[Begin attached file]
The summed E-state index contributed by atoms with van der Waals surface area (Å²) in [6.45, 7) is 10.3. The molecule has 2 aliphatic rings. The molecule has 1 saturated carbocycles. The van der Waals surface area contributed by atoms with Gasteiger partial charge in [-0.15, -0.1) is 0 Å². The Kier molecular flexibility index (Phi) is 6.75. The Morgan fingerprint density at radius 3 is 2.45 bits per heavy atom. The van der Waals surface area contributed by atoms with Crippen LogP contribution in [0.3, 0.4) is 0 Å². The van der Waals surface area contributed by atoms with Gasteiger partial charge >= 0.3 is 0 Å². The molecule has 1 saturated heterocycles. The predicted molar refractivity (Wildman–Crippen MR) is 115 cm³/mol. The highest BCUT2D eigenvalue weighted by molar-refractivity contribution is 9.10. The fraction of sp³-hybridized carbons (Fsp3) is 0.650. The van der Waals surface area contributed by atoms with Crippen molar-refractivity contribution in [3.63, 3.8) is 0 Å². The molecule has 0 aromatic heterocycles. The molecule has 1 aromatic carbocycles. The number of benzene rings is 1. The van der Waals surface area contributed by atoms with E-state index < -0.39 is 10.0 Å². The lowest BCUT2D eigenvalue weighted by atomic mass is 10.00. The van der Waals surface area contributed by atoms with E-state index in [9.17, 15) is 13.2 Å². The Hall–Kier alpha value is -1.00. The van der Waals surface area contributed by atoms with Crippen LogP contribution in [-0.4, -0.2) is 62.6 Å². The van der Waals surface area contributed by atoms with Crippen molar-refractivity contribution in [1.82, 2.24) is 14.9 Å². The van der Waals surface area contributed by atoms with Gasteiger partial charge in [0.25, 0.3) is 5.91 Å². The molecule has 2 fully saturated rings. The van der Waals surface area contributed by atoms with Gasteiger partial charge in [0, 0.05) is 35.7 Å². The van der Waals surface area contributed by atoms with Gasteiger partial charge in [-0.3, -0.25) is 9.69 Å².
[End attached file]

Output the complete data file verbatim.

The summed E-state index contributed by atoms with van der Waals surface area (Å²) in [6.45, 7) is 10.3. The molecule has 2 aliphatic rings. The molecule has 1 saturated carbocycles. The van der Waals surface area contributed by atoms with Gasteiger partial charge in [-0.15, -0.1) is 0 Å². The Kier molecular flexibility index (Phi) is 6.75. The Morgan fingerprint density at radius 3 is 2.45 bits per heavy atom. The van der Waals surface area contributed by atoms with Crippen LogP contribution in [0.3, 0.4) is 0 Å². The van der Waals surface area contributed by atoms with Gasteiger partial charge >= 0.3 is 0 Å². The molecule has 1 saturated heterocycles. The predicted molar refractivity (Wildman–Crippen MR) is 115 cm³/mol. The highest BCUT2D eigenvalue weighted by molar-refractivity contribution is 9.10. The fraction of sp³-hybridized carbons (Fsp3) is 0.650. The van der Waals surface area contributed by atoms with Crippen molar-refractivity contribution in [3.63, 3.8) is 0 Å². The molecule has 0 aromatic heterocycles. The molecule has 1 aromatic carbocycles. The number of benzene rings is 1. The van der Waals surface area contributed by atoms with E-state index < -0.39 is 10.0 Å². The lowest BCUT2D eigenvalue weighted by atomic mass is 10.00. The van der Waals surface area contributed by atoms with E-state index in [9.17, 15) is 13.2 Å². The Hall–Kier alpha value is -1.00. The van der Waals surface area contributed by atoms with Crippen LogP contribution in [-0.4, -0.2) is 62.6 Å². The van der Waals surface area contributed by atoms with Crippen molar-refractivity contribution in [1.82, 2.24) is 14.9 Å². The van der Waals surface area contributed by atoms with Gasteiger partial charge in [0.25, 0.3) is 5.91 Å². The molecule has 2 fully saturated rings. The van der Waals surface area contributed by atoms with Gasteiger partial charge in [0, 0.05) is 35.7 Å². The van der Waals surface area contributed by atoms with Gasteiger partial charge in [-0.3, -0.25) is 9.69 Å².